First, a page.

We are trying to introduce a whole slew of changes, within a few months of taking over the reins of the Lasso product line. I can't promise every dish, on it's own, will be perfect. But I do certainly have the goal that the overall meal will leave you with a sense of relief and satisfaction. If the carrots are a little undercooked, so be it, we'll put them back in the pot for when you go for second helpings.
It's been a few weeks since my last post. Not exclusively because I am lazy, but also because I have been sick and have been behind the workload wave for a few weeks, with tax audits and other fun experiences.
As we enter the final lap of getting new versions of Lasso live, we have also started tightening up a new pricing metaphor, and thought it would be consistent with LassoSoft's values to share the metaphor with the community and get some feedback before we officially pull the trigger and start selling.
I'll re-iterate, it would be nice if Lasso were free. Unfortunately, components for an alternative business model (i.e. selling IDEs and the like) are not yet in existence. For the Lasso machine to continue and grow, it needs to make money until we get there.
Our goals, as stated some time ago, have many high-level objectives;
- Lower the barrier to entry for developers
- Lower the cost barrier for hosting companies to host websites, thus lowering hosting costs
- Create stable recurring revenue to ensure that LassoSoft is positioned for the future
- Try not abuse developers, but scale pricing for larger corporations
- Create more modern payment options for modern organizations
Someone (Jason) had a great comment on my last blog post, about the confusion between the "end user" and the "developer". It is such an important distinction, I thought I would write something else about it. Understanding my theory here will certainly help the community understand what will be happening with the new marketing initiatives we are working on.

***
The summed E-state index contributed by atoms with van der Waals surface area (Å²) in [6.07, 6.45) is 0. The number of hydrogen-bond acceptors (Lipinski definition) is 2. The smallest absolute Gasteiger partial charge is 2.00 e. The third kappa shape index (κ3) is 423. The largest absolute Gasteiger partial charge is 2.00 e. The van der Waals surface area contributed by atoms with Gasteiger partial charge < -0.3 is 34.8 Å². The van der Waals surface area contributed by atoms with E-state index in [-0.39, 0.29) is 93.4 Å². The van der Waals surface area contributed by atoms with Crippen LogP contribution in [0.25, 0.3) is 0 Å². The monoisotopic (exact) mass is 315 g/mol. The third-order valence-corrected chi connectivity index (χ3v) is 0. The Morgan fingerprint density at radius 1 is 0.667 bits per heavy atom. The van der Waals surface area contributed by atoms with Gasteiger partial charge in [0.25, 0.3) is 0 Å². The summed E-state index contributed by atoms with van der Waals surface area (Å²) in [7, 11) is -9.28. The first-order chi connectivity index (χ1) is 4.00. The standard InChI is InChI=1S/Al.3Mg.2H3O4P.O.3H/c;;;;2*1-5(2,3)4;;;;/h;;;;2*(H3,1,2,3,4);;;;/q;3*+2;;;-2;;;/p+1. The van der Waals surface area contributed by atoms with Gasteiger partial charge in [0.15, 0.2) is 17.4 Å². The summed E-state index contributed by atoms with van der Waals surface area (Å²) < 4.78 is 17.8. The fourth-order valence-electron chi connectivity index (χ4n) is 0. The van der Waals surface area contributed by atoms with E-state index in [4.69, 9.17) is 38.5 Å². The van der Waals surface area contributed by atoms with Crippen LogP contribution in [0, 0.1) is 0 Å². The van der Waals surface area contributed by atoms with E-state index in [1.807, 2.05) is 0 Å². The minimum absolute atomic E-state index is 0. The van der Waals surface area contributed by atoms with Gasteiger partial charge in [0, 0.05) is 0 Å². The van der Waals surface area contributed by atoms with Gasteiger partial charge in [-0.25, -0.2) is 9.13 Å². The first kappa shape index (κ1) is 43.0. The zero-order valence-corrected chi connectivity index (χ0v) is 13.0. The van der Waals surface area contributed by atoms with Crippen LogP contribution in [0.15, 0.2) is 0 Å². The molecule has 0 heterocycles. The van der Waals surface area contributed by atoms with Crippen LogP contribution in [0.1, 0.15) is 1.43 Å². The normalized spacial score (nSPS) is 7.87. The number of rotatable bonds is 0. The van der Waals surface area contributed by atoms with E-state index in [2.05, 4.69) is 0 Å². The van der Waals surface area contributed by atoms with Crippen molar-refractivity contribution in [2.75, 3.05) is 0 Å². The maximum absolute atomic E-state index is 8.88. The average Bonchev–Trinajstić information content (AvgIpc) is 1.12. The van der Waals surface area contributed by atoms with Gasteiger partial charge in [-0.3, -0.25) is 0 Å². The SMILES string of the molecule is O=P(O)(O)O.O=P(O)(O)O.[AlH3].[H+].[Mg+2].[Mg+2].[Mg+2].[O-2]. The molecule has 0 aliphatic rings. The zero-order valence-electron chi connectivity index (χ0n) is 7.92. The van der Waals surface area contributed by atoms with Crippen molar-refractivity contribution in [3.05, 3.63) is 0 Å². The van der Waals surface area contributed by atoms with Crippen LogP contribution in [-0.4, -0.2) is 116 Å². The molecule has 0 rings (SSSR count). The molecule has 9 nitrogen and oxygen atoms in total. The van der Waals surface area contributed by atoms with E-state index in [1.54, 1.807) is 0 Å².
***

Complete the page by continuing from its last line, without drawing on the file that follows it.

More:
I think it is important, before we finalize pricing internally, to open the can of worms of the "Open Source" discussion and unpack it in front of the community for discussion. Most importantly, I feel it is important that the Lasso community knows what I (Sean Stephens, CEO) am thinking and help me refine any incorrect dogma and challenge my theories meaningfully. I want to make sure we are going the right direction.
"I have no lid upon my head, But if I did
You could look inside and see
What's on my mind"
- Dave Matthews
Our new mission is not to squeeze what is left of the Lasso hard-core community for their last few pennies and run into the wilderness twisting our mustachios and cackling with glee. Our mission is to provide the most reasonable and sustainable business model for the Lasso language so that it might flourish - and hopefully become the most prevalent language in the world. We want Lasso to be one of the "big five" languages left standing for future generations. Any lesser motivation would be an acceptance of mediocrity.
If you have ever drywalled a room, you know how miserable a job it is. First, you have to rough-patch the wall, then you have to apply drywall compound to the wall (spackle). Then you have to wait until it dries, sand it all down, then cycle back and re-apply the compound.
It's not a fun job - you get covered in dust and it dries out your sensitive, lily-white programmer skin.